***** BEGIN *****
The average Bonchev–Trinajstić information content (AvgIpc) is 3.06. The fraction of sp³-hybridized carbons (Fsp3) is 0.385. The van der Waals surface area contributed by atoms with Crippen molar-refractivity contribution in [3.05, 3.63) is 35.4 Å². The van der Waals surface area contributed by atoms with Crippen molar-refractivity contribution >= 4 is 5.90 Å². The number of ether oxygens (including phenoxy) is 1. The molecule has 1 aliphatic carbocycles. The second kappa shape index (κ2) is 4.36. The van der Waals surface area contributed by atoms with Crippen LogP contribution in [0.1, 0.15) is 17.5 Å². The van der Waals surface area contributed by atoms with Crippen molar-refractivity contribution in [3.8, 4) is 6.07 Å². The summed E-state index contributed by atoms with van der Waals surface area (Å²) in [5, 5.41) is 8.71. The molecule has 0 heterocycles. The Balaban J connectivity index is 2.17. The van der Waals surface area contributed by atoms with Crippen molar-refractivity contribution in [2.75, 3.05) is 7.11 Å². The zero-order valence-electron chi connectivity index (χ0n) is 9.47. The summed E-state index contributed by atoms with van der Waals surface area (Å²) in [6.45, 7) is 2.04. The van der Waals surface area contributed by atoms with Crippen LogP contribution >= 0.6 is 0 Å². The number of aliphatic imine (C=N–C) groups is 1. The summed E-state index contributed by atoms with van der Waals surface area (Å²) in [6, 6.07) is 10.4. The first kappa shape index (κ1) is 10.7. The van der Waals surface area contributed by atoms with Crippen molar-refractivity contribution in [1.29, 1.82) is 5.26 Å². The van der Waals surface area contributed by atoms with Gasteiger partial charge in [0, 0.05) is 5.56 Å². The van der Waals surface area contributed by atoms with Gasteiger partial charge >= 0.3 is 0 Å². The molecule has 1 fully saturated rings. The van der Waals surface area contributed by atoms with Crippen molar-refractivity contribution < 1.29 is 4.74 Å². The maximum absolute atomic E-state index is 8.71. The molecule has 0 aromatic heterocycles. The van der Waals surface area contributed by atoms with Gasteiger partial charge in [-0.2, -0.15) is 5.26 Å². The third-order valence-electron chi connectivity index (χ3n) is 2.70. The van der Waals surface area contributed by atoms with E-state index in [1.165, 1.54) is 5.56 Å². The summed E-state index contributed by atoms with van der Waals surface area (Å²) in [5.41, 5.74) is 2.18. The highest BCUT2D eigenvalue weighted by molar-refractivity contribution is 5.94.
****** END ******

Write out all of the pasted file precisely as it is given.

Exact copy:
The average Bonchev–Trinajstić information content (AvgIpc) is 3.06. The fraction of sp³-hybridized carbons (Fsp3) is 0.385. The van der Waals surface area contributed by atoms with Crippen molar-refractivity contribution in [3.05, 3.63) is 35.4 Å². The van der Waals surface area contributed by atoms with Crippen molar-refractivity contribution >= 4 is 5.90 Å². The number of ether oxygens (including phenoxy) is 1. The molecule has 1 aliphatic carbocycles. The second kappa shape index (κ2) is 4.36. The van der Waals surface area contributed by atoms with Crippen LogP contribution in [0.1, 0.15) is 17.5 Å². The van der Waals surface area contributed by atoms with Crippen molar-refractivity contribution in [3.8, 4) is 6.07 Å². The summed E-state index contributed by atoms with van der Waals surface area (Å²) in [5, 5.41) is 8.71. The molecule has 0 heterocycles. The Balaban J connectivity index is 2.17. The van der Waals surface area contributed by atoms with Crippen molar-refractivity contribution in [2.75, 3.05) is 7.11 Å². The zero-order valence-electron chi connectivity index (χ0n) is 9.47. The summed E-state index contributed by atoms with van der Waals surface area (Å²) in [6.45, 7) is 2.04. The van der Waals surface area contributed by atoms with Crippen LogP contribution >= 0.6 is 0 Å². The number of aliphatic imine (C=N–C) groups is 1. The summed E-state index contributed by atoms with van der Waals surface area (Å²) in [6, 6.07) is 10.4. The first kappa shape index (κ1) is 10.7. The van der Waals surface area contributed by atoms with Crippen molar-refractivity contribution in [1.29, 1.82) is 5.26 Å². The van der Waals surface area contributed by atoms with Gasteiger partial charge in [0, 0.05) is 5.56 Å². The van der Waals surface area contributed by atoms with Gasteiger partial charge >= 0.3 is 0 Å². The molecule has 1 fully saturated rings. The van der Waals surface area contributed by atoms with Crippen molar-refractivity contribution < 1.29 is 4.74 Å². The maximum absolute atomic E-state index is 8.71. The molecule has 0 aromatic heterocycles. The van der Waals surface area contributed by atoms with Gasteiger partial charge in [-0.2, -0.15) is 5.26 Å². The third-order valence-electron chi connectivity index (χ3n) is 2.70. The van der Waals surface area contributed by atoms with E-state index in [1.165, 1.54) is 5.56 Å². The summed E-state index contributed by atoms with van der Waals surface area (Å²) in [5.41, 5.74) is 2.18. The highest BCUT2D eigenvalue weighted by molar-refractivity contribution is 5.94.